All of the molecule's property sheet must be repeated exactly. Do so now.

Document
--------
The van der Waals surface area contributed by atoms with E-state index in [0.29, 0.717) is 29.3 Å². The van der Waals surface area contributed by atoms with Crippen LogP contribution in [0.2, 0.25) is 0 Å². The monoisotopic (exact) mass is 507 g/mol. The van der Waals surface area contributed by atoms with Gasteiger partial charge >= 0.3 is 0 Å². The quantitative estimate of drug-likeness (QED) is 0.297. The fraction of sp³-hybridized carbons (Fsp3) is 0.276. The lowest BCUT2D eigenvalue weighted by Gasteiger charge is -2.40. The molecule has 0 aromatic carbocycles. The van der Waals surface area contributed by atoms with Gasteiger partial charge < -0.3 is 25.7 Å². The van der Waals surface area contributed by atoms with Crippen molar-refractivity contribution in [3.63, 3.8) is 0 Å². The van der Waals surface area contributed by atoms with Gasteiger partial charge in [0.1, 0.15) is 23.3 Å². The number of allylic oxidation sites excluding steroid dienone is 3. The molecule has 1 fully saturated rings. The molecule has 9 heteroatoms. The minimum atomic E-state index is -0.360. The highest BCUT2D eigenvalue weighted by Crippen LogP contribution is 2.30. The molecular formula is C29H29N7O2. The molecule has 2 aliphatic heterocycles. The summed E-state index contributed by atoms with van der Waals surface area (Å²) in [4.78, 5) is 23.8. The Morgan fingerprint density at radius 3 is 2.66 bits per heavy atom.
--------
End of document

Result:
The van der Waals surface area contributed by atoms with E-state index in [0.29, 0.717) is 29.3 Å². The van der Waals surface area contributed by atoms with Crippen LogP contribution in [0.2, 0.25) is 0 Å². The monoisotopic (exact) mass is 507 g/mol. The van der Waals surface area contributed by atoms with Gasteiger partial charge >= 0.3 is 0 Å². The quantitative estimate of drug-likeness (QED) is 0.297. The fraction of sp³-hybridized carbons (Fsp3) is 0.276. The lowest BCUT2D eigenvalue weighted by Gasteiger charge is -2.40. The molecule has 0 aromatic carbocycles. The van der Waals surface area contributed by atoms with Gasteiger partial charge < -0.3 is 25.7 Å². The van der Waals surface area contributed by atoms with Crippen molar-refractivity contribution in [3.63, 3.8) is 0 Å². The van der Waals surface area contributed by atoms with Gasteiger partial charge in [0.1, 0.15) is 23.3 Å². The number of allylic oxidation sites excluding steroid dienone is 3. The molecule has 1 fully saturated rings. The molecule has 9 heteroatoms. The minimum atomic E-state index is -0.360. The highest BCUT2D eigenvalue weighted by Crippen LogP contribution is 2.30. The molecular formula is C29H29N7O2. The molecule has 2 aliphatic heterocycles. The summed E-state index contributed by atoms with van der Waals surface area (Å²) in [4.78, 5) is 23.8. The Morgan fingerprint density at radius 3 is 2.66 bits per heavy atom.